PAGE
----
This video shows Hong Kong pro-democracy crowds singing protest anthem

·3-min read

A video has been viewed tens of thousands of times in social media posts that claim it shows Hongkongers celebrating Huawei executive Meng Wanzhou's return to China after she spent three years under house arrest in Canada. The claim is false; the footage shows crowds in 2019 singing a pro-democracy anthem. The audio has been manipulated to make it sound like they are singing a patriotic Chinese song.

"On National Day, Hong Kong shopping malls broadcast a report welcoming Meng Wanzhou's return to China and Hong Kong people sang 'Ode to the Motherland'," reads the simplified Chinese caption of a Weibo post from October 2.

"Ode to the Motherland" is a patriotic song associated with the ruling Chinese Communist Party. China's National Day on October 1 -- which marks the anniversary of the founding of the People's Republic of China -- is traditionally a day of protest in Hong Kong.

The video, which has been viewed more than 20,000 times, shows crowds in a shopping mall singing.

A screenshot, taken on November 17, 2021, of the misleading post.

Meng returned to China on September 25 after three years under house arrest in Canada, fighting extradition to the United States on fraud charges. The court proceedings against Meng -- the daughter of Huawei founder Ren Zhengfei -- increasingly saw her transformed into a symbol for Chinese national interests.

The video circulated in similar posts on Weibo and the Chinese version of TikTok, Douyin.

However, the claim is false.

A reverse image search on Google found a longer version of the video posted here on YouTube on September 13, 2019.

A screenshot, taken on November 17, 2021, of the YouTube video.

The video's traditional Chinese title reads: "Shocking high-resolution video filmed on September 12, 2019, in APM Shopping Mall, Kwun Tong, with multiple angles. People singing 'Glory to Hong Kong' and chanting 'Five demands, not one less.'"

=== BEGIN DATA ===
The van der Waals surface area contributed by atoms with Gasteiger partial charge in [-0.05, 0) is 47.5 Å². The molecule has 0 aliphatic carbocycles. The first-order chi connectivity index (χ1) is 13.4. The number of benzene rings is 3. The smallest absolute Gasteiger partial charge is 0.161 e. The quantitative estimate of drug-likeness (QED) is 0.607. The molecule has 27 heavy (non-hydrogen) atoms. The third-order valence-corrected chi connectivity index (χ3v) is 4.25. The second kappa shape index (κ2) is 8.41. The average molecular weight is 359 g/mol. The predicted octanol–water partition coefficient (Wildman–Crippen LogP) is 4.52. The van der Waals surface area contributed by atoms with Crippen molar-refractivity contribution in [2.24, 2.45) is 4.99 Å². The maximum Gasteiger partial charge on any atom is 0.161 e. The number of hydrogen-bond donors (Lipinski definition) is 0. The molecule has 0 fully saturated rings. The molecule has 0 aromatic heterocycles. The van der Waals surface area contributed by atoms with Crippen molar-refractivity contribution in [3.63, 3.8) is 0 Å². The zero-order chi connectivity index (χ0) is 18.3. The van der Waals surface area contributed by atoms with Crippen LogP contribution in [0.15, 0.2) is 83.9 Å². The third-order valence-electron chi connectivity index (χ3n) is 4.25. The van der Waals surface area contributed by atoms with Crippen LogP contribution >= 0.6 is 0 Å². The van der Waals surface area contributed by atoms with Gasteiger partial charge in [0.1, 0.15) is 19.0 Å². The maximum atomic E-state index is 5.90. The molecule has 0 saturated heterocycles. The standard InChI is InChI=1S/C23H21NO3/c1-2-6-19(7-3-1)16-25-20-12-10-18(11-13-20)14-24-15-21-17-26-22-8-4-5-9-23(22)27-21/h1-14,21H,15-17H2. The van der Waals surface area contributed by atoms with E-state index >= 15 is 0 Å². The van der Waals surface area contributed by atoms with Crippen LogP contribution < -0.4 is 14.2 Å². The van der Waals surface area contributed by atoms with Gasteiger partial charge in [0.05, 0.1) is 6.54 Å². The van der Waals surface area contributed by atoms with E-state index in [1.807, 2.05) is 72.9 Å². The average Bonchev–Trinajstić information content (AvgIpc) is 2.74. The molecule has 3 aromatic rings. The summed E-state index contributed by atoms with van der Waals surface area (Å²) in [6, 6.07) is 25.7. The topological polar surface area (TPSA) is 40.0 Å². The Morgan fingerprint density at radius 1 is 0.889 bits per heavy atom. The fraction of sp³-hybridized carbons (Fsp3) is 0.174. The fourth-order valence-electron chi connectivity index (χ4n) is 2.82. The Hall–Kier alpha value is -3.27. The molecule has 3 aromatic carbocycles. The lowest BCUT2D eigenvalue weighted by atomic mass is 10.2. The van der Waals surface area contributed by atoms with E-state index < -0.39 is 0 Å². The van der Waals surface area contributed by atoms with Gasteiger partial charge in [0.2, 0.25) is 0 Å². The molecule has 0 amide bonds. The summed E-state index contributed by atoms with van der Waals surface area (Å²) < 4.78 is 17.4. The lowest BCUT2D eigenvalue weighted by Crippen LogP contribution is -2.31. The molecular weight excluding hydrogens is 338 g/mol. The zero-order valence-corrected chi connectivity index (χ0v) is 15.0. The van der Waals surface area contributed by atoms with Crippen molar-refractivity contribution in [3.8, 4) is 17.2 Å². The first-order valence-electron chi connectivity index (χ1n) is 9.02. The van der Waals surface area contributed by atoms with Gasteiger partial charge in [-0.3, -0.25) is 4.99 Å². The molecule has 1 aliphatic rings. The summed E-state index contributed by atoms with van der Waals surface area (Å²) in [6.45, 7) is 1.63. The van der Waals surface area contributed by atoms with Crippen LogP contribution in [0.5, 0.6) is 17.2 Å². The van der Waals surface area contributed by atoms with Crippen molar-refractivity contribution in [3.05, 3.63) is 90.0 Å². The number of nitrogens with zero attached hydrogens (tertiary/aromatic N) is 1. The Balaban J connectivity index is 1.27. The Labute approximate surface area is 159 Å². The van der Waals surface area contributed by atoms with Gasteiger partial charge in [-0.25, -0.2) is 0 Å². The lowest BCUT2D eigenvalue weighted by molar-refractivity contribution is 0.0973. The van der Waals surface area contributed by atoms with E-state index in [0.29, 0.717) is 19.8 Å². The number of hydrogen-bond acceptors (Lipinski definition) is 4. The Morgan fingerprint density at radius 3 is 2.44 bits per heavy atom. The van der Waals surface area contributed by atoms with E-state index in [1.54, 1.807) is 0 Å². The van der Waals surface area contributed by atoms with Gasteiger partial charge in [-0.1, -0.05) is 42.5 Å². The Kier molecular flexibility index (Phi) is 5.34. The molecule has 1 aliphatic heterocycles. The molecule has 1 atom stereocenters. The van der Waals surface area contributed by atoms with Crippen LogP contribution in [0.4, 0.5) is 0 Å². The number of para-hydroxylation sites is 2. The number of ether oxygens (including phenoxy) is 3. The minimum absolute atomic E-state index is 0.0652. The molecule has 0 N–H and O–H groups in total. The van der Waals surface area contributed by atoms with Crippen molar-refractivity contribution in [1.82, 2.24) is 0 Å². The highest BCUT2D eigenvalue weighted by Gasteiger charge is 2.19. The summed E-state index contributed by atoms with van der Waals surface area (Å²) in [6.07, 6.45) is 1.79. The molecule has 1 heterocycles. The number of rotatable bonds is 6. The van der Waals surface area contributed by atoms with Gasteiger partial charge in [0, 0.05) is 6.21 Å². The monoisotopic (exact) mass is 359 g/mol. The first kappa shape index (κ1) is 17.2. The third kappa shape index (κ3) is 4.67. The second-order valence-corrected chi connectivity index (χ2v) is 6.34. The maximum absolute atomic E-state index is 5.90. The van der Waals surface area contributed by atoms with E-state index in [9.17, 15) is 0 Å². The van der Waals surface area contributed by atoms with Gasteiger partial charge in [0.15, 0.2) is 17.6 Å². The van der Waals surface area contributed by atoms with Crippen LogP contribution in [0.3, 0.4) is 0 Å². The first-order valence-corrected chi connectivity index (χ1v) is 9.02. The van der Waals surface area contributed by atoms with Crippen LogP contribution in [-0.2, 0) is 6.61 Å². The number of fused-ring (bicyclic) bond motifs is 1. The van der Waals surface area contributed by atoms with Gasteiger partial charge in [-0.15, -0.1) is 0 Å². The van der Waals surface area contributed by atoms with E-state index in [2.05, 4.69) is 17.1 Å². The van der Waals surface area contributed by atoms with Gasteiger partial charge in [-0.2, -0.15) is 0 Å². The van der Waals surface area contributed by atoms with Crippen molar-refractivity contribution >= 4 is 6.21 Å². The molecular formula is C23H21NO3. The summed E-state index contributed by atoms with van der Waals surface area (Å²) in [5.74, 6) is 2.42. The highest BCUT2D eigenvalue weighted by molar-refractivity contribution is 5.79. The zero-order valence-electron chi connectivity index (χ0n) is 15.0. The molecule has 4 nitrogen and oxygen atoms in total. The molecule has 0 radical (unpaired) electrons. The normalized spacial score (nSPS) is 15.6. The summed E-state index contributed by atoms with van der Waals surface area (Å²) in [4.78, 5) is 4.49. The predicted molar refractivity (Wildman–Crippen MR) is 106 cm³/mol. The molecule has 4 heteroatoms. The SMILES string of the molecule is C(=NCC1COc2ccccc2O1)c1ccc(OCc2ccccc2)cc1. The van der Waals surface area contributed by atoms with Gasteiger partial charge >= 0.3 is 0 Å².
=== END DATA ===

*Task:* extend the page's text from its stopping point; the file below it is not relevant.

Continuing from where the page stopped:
The gathering at the mall in Hong Kong's Kwun Tong neighbourhood was one of a wave of pro-democracy demonstrations at shopping centres across the city on September 12, 2019, local news outlet Pop News reported.

"Glory to Hong Kong" became the unofficial anthem of the 2019 protests in Hong Kong, with crowds breaking into song in malls, football stadiums and on the streets.

The protests were ignited by opposition to an extradition bill that would have allowed Hong Kong to face trial in mainland China, but quickly evolved to make five key demands, including the resignation of city leader Carrie Lam and an investigation into police violence.

Below is a screenshot comparison of the video shared in misleading posts (left) and the longer version of the footage posted on YouTube in 2019 (right), with similarities highlighted by AFP.

Screenshot comparison of the misleading video (L) and the YouTube video (R) with similarities highlighted by AFP

A keyword search on Baidu traced the audio in the misleading video to a video posted on Douyin September 25, 2021. The caption says that it shows crowds at China's Shenzhen airport singing "Ode to the Motherland" as they await the arrival of Meng Wanzhou.

"Tens of thousands of people gathered in Shenzhen airport singing 'Ode to the Motherland' #Welcome Meng Wanzhou back home," the video's title reads.

A screenshot, taken on November 17, 2021, of the Douyin video.

Audio software indicates the sound in the misleading video (top) matches that in the Douyin video (bottom).

A screenshot of the audio comparison of the audio in the misleading video (Top) and the audio in the Douyin video (Bottom).

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